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Late Fees

In the classic television detective series Columbo, which starred Peter Falk, Lieutenant Columbo always seemed to be distracted and disorganized, but in reality he was extremely focused and observant. One common scene that brought delight to fans of the show was when Columbo left a room in which he had been speaking to the murderer. He kept turning around and starting question after question with, “Oh, just one more thing…” Then he trapped the criminal. Well, the credit card companies are not Lieutenant Columbo and we consumers are certainly not murderers, but when it comes to trapping us in the fine print of their credit card agreements, it always seems like there is “just one more thing.” Your monthly payment is due on whatever date of the month it says on your credit card bill. If your payment is late, the fine print of your credit card agreement provides for the right of the credit card company to assess a late fee, which can be as much as $35 for each late payment. In the past, some credit card companies gave their customers five or even ten days of grace after the due date before assessing a penalty, but that is not the situation any longer. So you send your payment with sufficient time to arrive at the credit card company on your bill's due date. But, just one more thing: Some credit card companies deem your payment late if it is processed later than 1:00 p.m. on the day of your due date. Some credit card companies don't receive and process mail until after 1:00 p.m.; therefore, the real date by which your monthly payment must be received is a day earlier than the date indicated on your contract. So you need to make sure your payment gets there three days ahead of the due date. But just one more thing: If the envelope contains a staple, a paper clip, or a note from you, the fine print of the contract specifies that there may be a delay of up to five days in posting your payment. This might cause a late payment to be assessed on a payment that arrived at the credit card company prior to the due date of the bill. I'll bet Lieutenant Columbo read the fine print before sending in his payment.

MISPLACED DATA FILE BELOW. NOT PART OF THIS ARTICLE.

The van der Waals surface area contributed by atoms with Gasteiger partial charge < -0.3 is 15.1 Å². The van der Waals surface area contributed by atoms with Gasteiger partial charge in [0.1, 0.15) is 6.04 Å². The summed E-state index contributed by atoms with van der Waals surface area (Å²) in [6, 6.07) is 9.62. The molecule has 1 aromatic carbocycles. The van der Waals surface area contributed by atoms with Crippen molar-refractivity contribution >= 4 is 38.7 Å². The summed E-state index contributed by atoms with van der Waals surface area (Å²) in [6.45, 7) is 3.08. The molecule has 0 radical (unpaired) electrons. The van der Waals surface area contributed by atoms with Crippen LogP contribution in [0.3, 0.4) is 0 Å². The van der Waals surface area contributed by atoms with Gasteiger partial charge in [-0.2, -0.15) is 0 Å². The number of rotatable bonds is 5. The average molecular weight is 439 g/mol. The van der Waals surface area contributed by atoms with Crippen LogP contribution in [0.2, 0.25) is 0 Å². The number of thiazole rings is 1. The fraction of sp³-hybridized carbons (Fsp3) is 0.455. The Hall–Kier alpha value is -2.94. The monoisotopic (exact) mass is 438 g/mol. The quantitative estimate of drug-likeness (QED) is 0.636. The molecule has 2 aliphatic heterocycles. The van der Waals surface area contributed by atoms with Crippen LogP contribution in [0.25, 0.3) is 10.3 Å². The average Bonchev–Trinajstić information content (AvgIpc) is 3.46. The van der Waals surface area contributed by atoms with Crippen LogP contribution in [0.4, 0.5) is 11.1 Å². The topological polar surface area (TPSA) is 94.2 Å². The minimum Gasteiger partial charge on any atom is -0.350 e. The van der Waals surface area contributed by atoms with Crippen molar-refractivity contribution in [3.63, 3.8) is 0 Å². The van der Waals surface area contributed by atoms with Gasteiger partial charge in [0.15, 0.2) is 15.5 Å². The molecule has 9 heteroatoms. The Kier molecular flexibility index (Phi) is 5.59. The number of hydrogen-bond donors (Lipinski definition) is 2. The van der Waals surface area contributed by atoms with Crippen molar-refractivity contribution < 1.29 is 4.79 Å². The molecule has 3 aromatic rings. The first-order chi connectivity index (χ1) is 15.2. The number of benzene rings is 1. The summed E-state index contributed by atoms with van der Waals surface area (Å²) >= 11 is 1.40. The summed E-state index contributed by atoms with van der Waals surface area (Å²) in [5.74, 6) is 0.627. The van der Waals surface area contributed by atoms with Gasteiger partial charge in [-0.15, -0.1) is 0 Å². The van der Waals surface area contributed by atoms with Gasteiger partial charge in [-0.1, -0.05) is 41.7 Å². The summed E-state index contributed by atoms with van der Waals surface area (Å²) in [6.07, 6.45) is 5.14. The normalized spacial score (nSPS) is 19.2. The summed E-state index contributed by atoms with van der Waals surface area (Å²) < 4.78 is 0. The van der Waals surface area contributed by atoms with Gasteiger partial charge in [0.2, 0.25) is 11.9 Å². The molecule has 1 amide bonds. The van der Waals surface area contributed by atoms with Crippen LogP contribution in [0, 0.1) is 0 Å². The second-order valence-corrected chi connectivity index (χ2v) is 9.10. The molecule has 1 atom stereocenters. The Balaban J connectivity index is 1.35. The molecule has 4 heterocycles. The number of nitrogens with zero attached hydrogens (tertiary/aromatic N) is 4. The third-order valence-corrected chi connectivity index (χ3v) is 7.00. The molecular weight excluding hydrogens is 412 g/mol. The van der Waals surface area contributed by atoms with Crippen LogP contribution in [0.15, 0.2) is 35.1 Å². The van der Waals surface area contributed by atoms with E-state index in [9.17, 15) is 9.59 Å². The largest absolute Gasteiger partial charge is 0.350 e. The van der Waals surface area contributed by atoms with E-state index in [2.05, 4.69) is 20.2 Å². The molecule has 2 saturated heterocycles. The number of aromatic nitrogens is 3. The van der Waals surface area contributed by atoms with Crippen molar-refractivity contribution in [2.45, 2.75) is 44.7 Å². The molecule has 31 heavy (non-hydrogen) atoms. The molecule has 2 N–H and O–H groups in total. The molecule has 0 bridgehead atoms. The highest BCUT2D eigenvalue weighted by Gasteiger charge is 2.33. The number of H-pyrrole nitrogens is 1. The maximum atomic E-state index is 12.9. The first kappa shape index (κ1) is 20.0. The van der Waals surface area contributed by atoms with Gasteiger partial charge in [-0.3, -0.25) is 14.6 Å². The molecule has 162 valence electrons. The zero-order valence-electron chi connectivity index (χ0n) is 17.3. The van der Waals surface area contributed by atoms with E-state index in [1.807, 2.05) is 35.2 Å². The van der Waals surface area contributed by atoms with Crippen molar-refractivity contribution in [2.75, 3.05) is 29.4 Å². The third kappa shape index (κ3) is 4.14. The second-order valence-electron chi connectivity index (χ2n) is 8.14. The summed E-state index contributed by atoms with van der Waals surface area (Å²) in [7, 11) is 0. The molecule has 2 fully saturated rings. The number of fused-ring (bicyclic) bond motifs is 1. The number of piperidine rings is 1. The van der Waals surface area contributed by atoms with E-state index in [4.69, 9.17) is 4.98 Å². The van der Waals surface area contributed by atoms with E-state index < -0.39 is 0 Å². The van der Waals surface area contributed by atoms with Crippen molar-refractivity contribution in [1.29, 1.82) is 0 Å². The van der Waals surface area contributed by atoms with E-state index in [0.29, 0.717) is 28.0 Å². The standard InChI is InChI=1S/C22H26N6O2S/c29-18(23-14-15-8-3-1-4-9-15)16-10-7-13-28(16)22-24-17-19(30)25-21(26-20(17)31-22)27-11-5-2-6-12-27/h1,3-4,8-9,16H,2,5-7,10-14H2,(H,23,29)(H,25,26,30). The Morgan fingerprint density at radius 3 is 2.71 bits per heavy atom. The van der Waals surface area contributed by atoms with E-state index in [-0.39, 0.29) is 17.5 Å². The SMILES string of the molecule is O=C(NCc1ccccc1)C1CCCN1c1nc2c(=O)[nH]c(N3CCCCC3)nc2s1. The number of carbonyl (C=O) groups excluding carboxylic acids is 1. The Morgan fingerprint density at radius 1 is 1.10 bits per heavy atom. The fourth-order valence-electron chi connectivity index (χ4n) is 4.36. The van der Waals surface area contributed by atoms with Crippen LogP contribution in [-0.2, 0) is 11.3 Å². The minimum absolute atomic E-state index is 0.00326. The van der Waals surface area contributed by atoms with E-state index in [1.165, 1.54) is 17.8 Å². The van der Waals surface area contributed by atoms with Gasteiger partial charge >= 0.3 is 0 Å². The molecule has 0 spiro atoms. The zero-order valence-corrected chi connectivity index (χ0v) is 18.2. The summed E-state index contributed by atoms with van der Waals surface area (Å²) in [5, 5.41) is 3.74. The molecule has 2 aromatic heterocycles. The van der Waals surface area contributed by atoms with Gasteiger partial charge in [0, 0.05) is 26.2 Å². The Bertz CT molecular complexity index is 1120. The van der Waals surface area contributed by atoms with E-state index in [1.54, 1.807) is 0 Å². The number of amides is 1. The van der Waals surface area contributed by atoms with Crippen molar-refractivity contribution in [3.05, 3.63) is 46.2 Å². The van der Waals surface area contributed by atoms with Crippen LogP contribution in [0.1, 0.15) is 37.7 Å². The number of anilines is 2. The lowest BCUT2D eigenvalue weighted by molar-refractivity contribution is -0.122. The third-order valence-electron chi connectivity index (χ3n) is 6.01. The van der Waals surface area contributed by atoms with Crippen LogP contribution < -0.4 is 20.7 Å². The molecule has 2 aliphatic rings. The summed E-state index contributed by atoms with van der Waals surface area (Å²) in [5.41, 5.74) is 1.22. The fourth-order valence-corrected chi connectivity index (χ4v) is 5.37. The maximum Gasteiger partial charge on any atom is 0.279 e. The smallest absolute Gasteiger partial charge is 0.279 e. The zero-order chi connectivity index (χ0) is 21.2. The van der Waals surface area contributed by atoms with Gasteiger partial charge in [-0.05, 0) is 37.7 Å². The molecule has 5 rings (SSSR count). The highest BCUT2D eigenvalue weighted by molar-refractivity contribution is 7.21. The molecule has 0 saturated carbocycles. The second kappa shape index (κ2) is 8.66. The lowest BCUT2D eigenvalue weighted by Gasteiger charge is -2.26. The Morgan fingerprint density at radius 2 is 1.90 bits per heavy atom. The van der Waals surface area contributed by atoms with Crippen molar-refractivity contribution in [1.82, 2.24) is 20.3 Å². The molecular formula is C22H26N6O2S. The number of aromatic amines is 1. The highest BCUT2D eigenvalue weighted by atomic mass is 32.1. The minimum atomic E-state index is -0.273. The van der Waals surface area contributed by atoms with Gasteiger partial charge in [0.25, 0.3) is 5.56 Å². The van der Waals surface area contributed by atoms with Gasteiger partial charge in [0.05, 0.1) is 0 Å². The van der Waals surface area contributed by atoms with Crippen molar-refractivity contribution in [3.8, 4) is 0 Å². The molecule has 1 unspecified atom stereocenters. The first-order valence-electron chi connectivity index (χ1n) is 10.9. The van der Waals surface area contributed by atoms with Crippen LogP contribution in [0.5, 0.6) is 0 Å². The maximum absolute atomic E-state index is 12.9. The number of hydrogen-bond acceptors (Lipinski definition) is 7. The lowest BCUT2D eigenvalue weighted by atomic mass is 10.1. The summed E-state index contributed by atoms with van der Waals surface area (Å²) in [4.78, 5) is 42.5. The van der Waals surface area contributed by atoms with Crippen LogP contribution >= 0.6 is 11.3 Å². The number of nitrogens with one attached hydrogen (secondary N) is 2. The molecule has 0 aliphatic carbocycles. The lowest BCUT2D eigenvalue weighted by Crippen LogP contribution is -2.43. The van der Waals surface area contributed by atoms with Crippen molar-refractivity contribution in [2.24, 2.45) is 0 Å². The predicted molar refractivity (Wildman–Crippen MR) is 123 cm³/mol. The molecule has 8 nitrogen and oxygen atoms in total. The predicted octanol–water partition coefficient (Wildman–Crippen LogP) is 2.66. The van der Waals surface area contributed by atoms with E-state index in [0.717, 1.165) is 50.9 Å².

Another problem with late payments is that they can also trigger penalty interest rates as high as 29%; so, for example, instead of the 10% interest rate your card may carry, your rate will now be jacked up to 29% effective immediately. In fact, even if you are timely in your credit card payment, credit card companies generally reserve the right to raise your rate to a penalty rate if you are late with any other payment to any of your creditors, whoever they may be. Just read the fine print.


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